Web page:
Business, Legal & Accounting Glossary

Definition: Malfeasance


Quick Summary of Malfeasance

wrongful conduct by a public official

Video Guide For Malfeasance

What is the dictionary definition of Malfeasance?

Dictionary Definition

n. intentionally doing something either legally or morally wrong which one had no right to do. It always involves dishonesty, illegality or knowingly exceeding authority for improper reasons. Malfeasance is distinguished from “misfeasance,” which is committing a wrong or error by mistake, negligence or inadvertence, but not by intentional wrongdoing. Example: a city manager putting his indigent cousin on the city payroll at a wage the manager knows is above that allowed and/or letting him file false time cards is malfeasance; putting his able cousin on the payroll which, unknown to him, is a violation of an anti-nepotism statute is misfeasance. This distinction can apply to corporate officers, public officials, trustees and others cloaked with responsibility.

  1. Wrongdoing
  2. legal Misconduct or wrongdoing, especially by a public official that causes damage.

Doing something that is illegal. This term is often used when a professional or public official commits an illegal act that interferes with the performance of his or her duties. For example, an elected official who accepts a bribe in exchange for political favours has committed malfeasance. Compare misfeasance.

Full Definition of Malfeasance

Malfeasance is the act of wrongdoing or evil conduct. Malfeasance should not be confused with misfeasance which is the legal act of not performing something correctly or making a mistake.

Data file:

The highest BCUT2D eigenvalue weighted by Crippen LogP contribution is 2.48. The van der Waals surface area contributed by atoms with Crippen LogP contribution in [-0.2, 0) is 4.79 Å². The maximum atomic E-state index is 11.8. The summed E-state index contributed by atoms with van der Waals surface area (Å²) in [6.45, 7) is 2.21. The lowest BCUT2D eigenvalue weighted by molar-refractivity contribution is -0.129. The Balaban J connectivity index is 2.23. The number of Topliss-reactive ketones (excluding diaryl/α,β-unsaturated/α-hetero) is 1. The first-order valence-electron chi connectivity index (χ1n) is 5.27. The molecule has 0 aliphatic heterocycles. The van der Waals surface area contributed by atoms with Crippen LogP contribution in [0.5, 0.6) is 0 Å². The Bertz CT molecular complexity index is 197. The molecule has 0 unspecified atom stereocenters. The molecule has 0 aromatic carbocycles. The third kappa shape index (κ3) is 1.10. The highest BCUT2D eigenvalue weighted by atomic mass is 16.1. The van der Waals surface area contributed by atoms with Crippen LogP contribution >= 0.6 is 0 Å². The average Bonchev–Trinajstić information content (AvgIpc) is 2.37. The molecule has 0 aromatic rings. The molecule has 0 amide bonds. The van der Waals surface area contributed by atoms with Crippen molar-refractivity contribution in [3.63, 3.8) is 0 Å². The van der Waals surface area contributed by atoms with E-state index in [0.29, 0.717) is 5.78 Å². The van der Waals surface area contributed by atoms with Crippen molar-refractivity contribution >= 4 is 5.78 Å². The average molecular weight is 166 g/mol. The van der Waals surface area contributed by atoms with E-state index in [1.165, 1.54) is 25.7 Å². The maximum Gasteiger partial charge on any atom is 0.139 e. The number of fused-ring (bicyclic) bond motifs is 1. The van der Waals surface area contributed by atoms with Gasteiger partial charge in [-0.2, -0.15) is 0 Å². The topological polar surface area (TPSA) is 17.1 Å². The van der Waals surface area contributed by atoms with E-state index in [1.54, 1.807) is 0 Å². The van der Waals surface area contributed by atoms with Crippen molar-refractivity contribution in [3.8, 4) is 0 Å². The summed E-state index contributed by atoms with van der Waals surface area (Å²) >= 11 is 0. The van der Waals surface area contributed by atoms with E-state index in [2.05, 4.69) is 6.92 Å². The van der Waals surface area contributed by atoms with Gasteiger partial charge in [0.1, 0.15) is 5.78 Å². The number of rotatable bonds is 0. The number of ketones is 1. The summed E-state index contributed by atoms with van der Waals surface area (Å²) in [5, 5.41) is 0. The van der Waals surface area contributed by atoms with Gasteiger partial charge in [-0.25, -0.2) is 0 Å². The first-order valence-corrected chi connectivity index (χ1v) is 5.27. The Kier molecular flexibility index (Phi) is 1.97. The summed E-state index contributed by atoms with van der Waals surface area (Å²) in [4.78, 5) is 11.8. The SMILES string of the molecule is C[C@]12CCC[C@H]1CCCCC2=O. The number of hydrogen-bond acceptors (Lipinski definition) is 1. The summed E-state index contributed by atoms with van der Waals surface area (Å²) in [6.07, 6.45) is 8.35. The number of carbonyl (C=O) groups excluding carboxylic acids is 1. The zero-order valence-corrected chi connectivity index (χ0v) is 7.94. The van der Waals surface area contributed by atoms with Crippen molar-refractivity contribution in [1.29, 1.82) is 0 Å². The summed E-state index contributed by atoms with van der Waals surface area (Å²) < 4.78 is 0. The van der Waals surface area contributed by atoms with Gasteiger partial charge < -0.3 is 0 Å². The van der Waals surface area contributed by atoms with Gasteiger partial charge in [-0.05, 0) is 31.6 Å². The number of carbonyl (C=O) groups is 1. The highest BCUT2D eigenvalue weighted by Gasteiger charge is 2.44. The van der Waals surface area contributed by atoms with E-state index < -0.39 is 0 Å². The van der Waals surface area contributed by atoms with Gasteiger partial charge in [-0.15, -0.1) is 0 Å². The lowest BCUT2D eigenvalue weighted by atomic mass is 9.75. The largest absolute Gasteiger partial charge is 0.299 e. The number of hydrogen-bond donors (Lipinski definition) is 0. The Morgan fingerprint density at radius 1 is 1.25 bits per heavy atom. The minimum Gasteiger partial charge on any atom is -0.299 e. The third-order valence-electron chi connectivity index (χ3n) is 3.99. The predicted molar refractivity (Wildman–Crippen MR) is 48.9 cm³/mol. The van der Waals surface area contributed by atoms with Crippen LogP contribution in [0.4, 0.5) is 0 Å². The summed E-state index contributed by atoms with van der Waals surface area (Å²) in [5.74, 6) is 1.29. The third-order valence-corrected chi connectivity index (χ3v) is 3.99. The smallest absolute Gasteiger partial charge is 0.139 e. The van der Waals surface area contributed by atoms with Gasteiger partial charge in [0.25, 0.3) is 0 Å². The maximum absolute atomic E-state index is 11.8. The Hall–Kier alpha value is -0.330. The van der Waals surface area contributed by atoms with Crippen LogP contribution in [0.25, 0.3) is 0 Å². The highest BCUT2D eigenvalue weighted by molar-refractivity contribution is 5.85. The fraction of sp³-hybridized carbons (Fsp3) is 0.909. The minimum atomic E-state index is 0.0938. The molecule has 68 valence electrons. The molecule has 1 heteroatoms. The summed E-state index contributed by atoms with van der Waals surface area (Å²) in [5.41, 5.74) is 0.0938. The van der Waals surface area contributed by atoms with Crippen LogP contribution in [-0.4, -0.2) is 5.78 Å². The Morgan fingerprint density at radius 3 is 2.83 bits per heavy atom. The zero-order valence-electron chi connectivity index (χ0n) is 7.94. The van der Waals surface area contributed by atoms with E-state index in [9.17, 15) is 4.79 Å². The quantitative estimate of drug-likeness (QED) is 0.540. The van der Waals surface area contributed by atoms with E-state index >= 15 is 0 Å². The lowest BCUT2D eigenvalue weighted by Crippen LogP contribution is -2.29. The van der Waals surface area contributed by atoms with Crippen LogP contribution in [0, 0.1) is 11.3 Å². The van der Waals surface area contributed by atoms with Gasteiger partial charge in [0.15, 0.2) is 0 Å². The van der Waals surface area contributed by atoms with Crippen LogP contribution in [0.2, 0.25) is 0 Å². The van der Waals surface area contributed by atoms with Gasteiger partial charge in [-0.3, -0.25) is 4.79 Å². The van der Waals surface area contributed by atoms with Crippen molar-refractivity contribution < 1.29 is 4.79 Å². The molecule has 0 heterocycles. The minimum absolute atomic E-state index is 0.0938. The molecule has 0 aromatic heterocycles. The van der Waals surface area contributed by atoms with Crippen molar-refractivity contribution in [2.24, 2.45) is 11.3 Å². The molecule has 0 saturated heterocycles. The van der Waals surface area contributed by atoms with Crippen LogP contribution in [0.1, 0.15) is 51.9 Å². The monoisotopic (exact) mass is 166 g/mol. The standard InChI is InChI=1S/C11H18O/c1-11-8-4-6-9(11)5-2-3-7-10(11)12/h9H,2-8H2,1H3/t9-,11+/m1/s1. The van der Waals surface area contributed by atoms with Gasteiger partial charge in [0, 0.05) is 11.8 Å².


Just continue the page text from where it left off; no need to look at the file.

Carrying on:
Nonfeasance is the failure to perform one’s duty or take appropriate action.

Malfeasance generally is used in regards to a public official and their failure to perform their job or acting inappropriately with malicious intent. Keep in mind, malfeasance must have interfered with the officials performing their official duties. This can, however, be difficult for the courts to prove. If it is proven the public official can be removed from their job.

A good example was the 2013 IRS scandal. If it is proven that the top IRS officials specifically targeted political groups to impede their ability to get a tax-exempt status this could be malfeasance. If, however, the courts decide this effort was the misguided actions of a few low-level staff agents who made a mistake, this could be misfeasance.

Cite Term

To help you cite our definitions in your bibliography, here is the proper citation layout for the three major formatting styles, with all of the relevant information filled in.

Page URL
Modern Language Association (MLA):
Malfeasance. Payroll & Accounting Heaven Ltd.
April 18, 2024
Chicago Manual of Style (CMS):
Malfeasance. Payroll & Accounting Heaven Ltd. (accessed: April 18, 2024).
American Psychological Association (APA):
Malfeasance. Retrieved April 18, 2024
, from website:

Definition Sources

Definitions for Malfeasance are sourced/syndicated and enhanced from:

  • A Dictionary of Economics (Oxford Quick Reference)
  • Oxford Dictionary Of Accounting
  • Oxford Dictionary Of Business & Management

This glossary post was last updated: 22nd November, 2021 | 0 Views.